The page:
Childhood chronic kidney disease: Experience of pediatric department

Introduction: Chronic renal failure (CRF) for children is a major problem of public health both in poor and developed countries. This study aimed to investigate the diagnosis and the management options of CRF for children. Patients and methods: This study retrospectively evaluated patients who had Chronic Kidney Disease in the department of pediatric emergency and reanimation in Hedi Chaker hospital in Sfax between 2005 and 2016. Results: Over 11 year’s period, we diagnosed and managed 41 children with CRF. The estimated incidence of CRF is 4.7 new cases per million-child population per year. Parental consanguinity was found in 16 patients (39%). Family history with kidney disease was noted in 6 cases (14.6%). Malformations of the urinary tract were observed in 24 patients (58.5%). Other causes are divided into hereditary kidney disease in 8 patients (19.5%) predominated by primary hyperoxaluria, in vascular nephropathy who were objectified in 5 patients (12%) whereas glomerulopathy were represented in 3 cases (7.5%). No etiology was found in 1 patient. Over the 11 years 22 patients (54%) had renal replacement therapy (RRT). Peritoneal dialysis (PD) was practiced in over then 90% of patients. A passage from peritoneal dialysis to hemodialysis was done in 8 patients. Only four patients had a kidney transplant. The rate of overall mortality in our series was 40% with median of follow-up in 54 months. Conclusion: In Tunisia and in all Low source country children with CRF must be treated by pediatric nephrologists and the pediatric renal transplantation must be developed.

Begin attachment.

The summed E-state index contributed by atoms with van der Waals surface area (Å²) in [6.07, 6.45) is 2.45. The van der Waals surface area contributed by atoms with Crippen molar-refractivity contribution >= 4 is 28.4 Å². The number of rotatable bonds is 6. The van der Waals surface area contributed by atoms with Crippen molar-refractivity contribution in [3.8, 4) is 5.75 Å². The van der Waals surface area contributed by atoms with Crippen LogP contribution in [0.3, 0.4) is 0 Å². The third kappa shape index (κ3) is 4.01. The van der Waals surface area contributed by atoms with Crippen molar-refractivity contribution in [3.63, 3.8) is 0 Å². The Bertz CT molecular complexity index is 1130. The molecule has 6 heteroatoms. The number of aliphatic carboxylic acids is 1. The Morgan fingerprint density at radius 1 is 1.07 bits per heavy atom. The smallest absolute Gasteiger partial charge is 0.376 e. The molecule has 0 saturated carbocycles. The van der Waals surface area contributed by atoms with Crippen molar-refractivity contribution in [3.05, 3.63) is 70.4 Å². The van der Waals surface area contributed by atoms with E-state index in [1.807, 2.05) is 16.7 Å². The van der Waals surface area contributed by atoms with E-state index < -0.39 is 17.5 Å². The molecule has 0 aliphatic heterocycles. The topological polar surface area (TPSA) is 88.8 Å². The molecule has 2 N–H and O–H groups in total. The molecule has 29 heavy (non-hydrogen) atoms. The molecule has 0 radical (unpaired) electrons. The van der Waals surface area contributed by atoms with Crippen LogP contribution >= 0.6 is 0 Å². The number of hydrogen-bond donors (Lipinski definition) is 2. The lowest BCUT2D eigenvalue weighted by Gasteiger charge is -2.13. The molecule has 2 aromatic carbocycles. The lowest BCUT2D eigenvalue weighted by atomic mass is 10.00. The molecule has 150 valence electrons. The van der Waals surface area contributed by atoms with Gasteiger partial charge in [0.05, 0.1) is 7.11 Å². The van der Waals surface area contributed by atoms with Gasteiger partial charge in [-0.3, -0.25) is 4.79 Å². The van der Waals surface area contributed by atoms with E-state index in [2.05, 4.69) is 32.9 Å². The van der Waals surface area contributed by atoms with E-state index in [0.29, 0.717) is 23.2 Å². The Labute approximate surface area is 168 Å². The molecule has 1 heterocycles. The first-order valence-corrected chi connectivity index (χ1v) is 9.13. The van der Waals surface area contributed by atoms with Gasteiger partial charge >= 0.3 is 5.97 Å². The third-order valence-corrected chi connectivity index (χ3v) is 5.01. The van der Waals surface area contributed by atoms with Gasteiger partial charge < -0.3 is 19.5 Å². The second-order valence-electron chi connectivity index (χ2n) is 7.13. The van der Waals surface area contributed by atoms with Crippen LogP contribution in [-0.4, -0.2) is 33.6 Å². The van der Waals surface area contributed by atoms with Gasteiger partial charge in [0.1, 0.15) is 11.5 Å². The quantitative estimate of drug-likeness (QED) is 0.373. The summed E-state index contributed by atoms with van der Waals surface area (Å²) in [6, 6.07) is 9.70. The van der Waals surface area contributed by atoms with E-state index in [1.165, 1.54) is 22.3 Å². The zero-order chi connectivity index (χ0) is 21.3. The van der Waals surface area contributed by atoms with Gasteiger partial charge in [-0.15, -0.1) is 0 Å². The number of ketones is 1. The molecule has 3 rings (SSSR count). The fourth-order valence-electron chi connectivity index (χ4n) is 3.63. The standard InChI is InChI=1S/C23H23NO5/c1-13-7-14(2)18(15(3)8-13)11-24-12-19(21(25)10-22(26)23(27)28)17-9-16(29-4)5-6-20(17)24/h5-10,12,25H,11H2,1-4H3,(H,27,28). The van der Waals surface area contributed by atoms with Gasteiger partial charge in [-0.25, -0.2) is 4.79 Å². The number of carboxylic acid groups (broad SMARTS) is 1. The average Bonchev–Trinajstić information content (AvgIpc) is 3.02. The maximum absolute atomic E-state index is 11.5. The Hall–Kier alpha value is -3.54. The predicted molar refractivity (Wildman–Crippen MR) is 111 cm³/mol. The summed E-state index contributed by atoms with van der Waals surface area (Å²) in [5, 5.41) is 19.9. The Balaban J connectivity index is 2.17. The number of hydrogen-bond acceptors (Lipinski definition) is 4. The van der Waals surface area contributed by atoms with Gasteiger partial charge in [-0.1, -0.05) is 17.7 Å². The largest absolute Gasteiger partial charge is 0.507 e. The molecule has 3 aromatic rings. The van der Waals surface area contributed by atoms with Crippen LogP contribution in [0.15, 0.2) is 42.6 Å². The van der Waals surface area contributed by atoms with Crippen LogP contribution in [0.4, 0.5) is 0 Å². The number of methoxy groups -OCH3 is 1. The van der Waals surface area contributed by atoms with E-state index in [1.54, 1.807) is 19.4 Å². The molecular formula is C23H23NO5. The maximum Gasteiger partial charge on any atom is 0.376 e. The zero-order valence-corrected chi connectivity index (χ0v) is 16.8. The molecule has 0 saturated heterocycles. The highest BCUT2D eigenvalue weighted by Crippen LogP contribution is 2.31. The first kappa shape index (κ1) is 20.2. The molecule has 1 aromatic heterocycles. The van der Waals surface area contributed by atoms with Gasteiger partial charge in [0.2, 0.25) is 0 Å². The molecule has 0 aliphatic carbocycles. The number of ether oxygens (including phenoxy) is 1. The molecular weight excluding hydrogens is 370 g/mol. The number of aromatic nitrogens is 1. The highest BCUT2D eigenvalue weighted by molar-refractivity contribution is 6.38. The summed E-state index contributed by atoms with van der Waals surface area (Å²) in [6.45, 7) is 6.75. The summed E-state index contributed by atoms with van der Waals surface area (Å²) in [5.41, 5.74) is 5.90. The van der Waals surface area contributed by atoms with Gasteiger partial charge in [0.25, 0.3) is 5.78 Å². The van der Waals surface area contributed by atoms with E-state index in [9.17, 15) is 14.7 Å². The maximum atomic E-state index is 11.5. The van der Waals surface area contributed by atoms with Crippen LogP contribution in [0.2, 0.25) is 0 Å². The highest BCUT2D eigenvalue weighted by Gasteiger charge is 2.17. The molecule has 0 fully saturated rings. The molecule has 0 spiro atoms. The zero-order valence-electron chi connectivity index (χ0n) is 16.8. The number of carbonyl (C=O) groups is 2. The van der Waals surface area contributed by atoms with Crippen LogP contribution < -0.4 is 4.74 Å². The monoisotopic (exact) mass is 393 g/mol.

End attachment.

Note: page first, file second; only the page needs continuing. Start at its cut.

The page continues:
Author(s): Maalej B

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